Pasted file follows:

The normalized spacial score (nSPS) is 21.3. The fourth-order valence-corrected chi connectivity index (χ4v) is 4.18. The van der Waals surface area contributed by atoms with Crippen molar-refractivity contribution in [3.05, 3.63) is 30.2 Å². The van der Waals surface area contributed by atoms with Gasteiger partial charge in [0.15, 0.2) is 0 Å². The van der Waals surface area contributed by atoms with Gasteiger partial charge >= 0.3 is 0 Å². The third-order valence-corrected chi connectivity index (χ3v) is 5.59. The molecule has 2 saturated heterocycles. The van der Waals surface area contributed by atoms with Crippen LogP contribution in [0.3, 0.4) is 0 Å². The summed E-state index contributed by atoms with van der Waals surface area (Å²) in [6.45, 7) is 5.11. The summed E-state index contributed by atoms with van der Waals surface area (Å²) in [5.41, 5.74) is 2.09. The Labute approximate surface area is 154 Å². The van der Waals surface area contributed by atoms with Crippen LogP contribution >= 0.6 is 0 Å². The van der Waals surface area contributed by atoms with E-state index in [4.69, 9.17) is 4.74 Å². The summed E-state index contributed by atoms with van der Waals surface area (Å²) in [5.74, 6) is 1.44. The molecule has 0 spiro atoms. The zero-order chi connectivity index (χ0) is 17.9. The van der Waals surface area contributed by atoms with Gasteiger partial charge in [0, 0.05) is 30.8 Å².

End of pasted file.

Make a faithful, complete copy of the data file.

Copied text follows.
The normalized spacial score (nSPS) is 21.3. The fourth-order valence-corrected chi connectivity index (χ4v) is 4.18. The van der Waals surface area contributed by atoms with Crippen molar-refractivity contribution in [3.05, 3.63) is 30.2 Å². The van der Waals surface area contributed by atoms with Gasteiger partial charge in [0.15, 0.2) is 0 Å². The van der Waals surface area contributed by atoms with Gasteiger partial charge >= 0.3 is 0 Å². The third-order valence-corrected chi connectivity index (χ3v) is 5.59. The molecule has 2 saturated heterocycles. The van der Waals surface area contributed by atoms with Crippen LogP contribution in [0.3, 0.4) is 0 Å². The summed E-state index contributed by atoms with van der Waals surface area (Å²) in [6.45, 7) is 5.11. The summed E-state index contributed by atoms with van der Waals surface area (Å²) in [5.41, 5.74) is 2.09. The Labute approximate surface area is 154 Å². The van der Waals surface area contributed by atoms with Crippen LogP contribution >= 0.6 is 0 Å². The van der Waals surface area contributed by atoms with E-state index in [4.69, 9.17) is 4.74 Å². The summed E-state index contributed by atoms with van der Waals surface area (Å²) in [5.74, 6) is 1.44. The molecule has 0 spiro atoms. The zero-order chi connectivity index (χ0) is 17.9. The van der Waals surface area contributed by atoms with Gasteiger partial charge in [0, 0.05) is 30.8 Å².